Tragic Violence Strikes Around the World
Tragedy struck the world yesterday as a series of terrorist attacks killed nearly 200 people and an earthquake struck an already damaged nation.
At least 128 people were killed in Paris, France as gunmen and bombers attacked various points around the city on Friday, reported BBC.
Eighty people were killed in the Bataclan concert hall, where gunmen burst into a sold-out event. The gunmen reportedly took 20 hostages, one telling a captive “It’s the fault of Hollande; it’s the fault of your president. He should not have intervened in Syria.”
Terrorists also struck at the Stade de France on the northern edge of Paris, setting off at least two explosions. French President Hollande and 80,000 spectators were present for a French-German soccer match when the explosions went off.
Other attacks ensued at restaurants and bars around the city, injuring at least 180.
According to BBC, police believe all the gunmen to be dead – seven dead by suicide-bombings, one shot dead by security – but any accomplices are unknown. Paris residents have been asked to stay indoors, while 1,500 military personal patrol the city.
CNN reports that the group known as the Islamic State of Iraq and Syria (ISIS) claimed responsibility for the Paris attacks, encouraging the investigation to move outside of France. Belgian authorities have made some arrests of suspected accomplices.
This attack comes after a series of smaller attacks in January, when gunmen murdered 18 people when attacking the satire magazine Charlie Hebdo’s headquarters, a Jewish supermarket, and a policewoman on patrol.
Two bombings in Baghdad, Iraq also took the lives of innocents on Friday. A suicide bomber detonated his weapon at a memorial service for a Shiite militia fighter killed while fighting against ISIS. According to The New York Times, the explosion killed 21 people and wounded at least 46 others.
The second bomb was a roadside bomb detonated outside a Shiite shrine in Sadr City, reportedly killing at least five and injuring 15. The New York Times reports that bombings such as these have taken place almost daily in Baghdad since the emergence of ISIS.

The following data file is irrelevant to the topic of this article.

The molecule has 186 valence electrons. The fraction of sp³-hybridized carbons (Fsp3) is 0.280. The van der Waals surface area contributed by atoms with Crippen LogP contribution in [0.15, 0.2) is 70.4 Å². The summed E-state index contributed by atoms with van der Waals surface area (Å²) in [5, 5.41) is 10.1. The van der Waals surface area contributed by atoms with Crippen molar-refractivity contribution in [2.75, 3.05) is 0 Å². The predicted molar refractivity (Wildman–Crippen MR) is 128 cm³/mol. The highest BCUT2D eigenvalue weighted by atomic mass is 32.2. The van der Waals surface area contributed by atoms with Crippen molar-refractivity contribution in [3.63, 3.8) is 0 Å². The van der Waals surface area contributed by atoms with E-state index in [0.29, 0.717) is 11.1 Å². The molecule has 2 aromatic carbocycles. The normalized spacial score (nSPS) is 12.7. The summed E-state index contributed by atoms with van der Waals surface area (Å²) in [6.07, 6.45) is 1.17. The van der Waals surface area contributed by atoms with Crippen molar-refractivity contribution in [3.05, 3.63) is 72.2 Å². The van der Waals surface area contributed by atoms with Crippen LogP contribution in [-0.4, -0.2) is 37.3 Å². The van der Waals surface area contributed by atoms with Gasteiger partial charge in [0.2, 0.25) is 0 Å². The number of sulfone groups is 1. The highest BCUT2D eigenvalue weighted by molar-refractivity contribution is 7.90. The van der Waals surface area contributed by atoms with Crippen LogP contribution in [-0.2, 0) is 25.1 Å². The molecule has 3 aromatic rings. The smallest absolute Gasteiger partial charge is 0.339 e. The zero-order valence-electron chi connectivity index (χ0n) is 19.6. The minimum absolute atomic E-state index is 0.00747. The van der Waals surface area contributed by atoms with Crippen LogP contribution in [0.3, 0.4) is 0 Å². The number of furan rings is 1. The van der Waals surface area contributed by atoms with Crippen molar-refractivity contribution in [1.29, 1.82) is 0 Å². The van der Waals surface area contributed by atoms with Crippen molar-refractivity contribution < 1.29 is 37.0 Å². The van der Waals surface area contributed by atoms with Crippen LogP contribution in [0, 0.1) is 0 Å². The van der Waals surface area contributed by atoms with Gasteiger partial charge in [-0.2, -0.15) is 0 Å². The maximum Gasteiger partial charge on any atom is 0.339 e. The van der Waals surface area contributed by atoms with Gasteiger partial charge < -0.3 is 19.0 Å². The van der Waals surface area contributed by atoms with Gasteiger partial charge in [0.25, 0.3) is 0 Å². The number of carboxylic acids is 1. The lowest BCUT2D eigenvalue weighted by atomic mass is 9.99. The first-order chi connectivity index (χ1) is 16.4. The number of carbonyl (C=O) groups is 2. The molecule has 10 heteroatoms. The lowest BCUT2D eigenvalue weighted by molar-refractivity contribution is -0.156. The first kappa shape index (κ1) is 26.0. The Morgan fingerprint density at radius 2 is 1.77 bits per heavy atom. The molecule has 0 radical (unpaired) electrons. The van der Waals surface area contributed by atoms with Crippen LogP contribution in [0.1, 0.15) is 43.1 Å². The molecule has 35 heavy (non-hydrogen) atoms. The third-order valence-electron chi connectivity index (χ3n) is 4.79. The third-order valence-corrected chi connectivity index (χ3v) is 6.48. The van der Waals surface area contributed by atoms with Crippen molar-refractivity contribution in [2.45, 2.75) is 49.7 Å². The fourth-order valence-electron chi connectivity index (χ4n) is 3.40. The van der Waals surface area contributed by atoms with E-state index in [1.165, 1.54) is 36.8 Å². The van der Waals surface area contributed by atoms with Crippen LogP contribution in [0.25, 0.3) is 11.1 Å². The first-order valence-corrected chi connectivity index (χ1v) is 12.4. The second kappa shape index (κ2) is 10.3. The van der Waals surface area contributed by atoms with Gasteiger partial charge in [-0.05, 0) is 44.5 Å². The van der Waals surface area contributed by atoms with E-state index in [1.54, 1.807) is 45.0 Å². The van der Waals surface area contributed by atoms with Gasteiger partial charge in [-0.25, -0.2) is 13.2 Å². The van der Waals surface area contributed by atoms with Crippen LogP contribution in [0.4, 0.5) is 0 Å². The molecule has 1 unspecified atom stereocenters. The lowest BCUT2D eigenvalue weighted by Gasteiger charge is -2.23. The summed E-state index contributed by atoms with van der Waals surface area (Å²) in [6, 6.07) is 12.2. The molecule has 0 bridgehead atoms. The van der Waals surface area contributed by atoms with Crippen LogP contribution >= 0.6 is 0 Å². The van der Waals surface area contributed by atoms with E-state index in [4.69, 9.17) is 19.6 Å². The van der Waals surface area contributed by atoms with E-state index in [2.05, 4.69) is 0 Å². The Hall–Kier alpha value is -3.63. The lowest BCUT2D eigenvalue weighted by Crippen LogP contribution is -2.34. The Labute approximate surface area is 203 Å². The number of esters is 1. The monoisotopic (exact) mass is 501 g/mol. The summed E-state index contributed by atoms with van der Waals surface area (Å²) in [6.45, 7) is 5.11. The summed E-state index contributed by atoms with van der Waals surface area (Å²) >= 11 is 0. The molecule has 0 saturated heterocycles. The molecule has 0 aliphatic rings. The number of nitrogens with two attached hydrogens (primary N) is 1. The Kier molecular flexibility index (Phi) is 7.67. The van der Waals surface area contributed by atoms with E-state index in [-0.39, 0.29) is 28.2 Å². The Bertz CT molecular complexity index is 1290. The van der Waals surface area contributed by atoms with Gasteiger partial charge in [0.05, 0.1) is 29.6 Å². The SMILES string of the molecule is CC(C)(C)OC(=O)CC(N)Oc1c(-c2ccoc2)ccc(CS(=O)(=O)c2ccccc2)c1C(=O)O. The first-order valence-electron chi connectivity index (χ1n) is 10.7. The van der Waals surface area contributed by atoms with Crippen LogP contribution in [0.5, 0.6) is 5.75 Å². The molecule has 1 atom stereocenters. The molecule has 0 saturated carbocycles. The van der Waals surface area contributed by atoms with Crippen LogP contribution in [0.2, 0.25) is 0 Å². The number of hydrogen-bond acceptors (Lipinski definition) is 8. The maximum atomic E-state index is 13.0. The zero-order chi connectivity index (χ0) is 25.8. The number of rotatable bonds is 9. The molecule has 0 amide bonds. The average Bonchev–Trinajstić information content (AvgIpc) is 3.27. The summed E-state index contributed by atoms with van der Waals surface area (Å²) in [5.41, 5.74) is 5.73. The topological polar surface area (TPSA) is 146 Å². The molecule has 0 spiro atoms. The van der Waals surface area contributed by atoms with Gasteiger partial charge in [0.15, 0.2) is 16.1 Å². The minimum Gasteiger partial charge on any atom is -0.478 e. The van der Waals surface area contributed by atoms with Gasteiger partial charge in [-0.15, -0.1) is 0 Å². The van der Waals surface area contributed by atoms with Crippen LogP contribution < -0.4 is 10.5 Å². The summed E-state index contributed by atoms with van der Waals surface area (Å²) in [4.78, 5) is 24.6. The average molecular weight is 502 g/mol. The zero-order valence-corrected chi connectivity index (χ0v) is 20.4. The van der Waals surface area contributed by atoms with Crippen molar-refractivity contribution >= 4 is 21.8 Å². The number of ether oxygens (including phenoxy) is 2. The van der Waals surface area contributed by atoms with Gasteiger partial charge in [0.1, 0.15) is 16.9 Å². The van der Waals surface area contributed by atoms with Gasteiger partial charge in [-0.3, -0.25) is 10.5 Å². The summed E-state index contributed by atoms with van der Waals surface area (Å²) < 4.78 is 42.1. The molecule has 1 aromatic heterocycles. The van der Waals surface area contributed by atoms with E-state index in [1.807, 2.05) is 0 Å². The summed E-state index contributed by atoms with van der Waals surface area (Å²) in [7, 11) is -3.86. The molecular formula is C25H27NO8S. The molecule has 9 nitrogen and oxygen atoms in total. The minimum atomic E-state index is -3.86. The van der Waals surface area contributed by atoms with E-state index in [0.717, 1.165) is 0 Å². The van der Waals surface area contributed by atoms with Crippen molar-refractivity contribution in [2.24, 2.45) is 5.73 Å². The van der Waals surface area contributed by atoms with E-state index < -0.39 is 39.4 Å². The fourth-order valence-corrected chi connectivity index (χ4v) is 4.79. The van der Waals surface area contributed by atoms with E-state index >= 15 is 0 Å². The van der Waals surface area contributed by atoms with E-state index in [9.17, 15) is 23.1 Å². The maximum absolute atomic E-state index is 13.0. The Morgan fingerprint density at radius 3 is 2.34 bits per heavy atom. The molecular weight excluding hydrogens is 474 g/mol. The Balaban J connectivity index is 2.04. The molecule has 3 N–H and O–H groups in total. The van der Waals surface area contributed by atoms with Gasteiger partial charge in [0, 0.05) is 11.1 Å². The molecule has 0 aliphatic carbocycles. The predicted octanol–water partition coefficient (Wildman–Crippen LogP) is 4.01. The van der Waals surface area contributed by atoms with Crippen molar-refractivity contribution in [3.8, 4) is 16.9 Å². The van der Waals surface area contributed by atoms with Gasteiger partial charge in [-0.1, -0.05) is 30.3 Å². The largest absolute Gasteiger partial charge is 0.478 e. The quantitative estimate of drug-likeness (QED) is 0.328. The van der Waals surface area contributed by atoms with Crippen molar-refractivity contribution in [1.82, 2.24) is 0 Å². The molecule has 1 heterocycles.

Death and devastation unwound in Beirut, Lebanon Thursday evening, when two suicide bombers on motorcycles killed at least 43 people and wounded more than 200 others, reported Aljazeera. The attack was on a predominately Shia area of the southern part of the city, at a time of day when the streets are full of families walking after work.
According to the Lebanese minister of education, one of the bombers detonated his explosive at the gates of a school.
Aljazeera reported that the area of the bombing, Burj el-Barajneh, a popular commercial and residential location, suffered extensive damage from the attack.
This attack comes after Hezbollah, a Shia Islamist militant group and political party based in Lebanon, increased its involvement in the Syrian civil war. Aljazeera reports that ISIS has taken responsibility for this bombing as well as the Paris attacks.
BBC reported that this attack is the deadliest in the capital since the end of Lebanon’s civil war in 1990.
In Japan, a magnitude 7.0 earthquake struck off the southwestern coast. BBC said there were no immediate reports of damage or injuries, and the tsunami warning was lifted. However, the country is still suffering from the massive earthquake in 2011, which left more than 18,000 people dead or missing. Still today, about 230,000 people are displaced from their home towns.
As tragedy envelops the world, people are showing their support through commemorations on social media while politicians make statements about staying united in times of stress. President Barack Obama called the Paris attacks “an attack on all humanity and the universal values we share.”
Meanwhile, before the attacks unfurled, CNN reports that the U.S. military killed a senior ISIS leader in an airstrike in Libya on Friday. It’s hoped that Abu Nabil’s death will decrease ISIS’s ability to recruit in Libya, establish bases, and plan external attacks.
Feature photo credit: The Boston Globe
This article has been updated since its original publishing.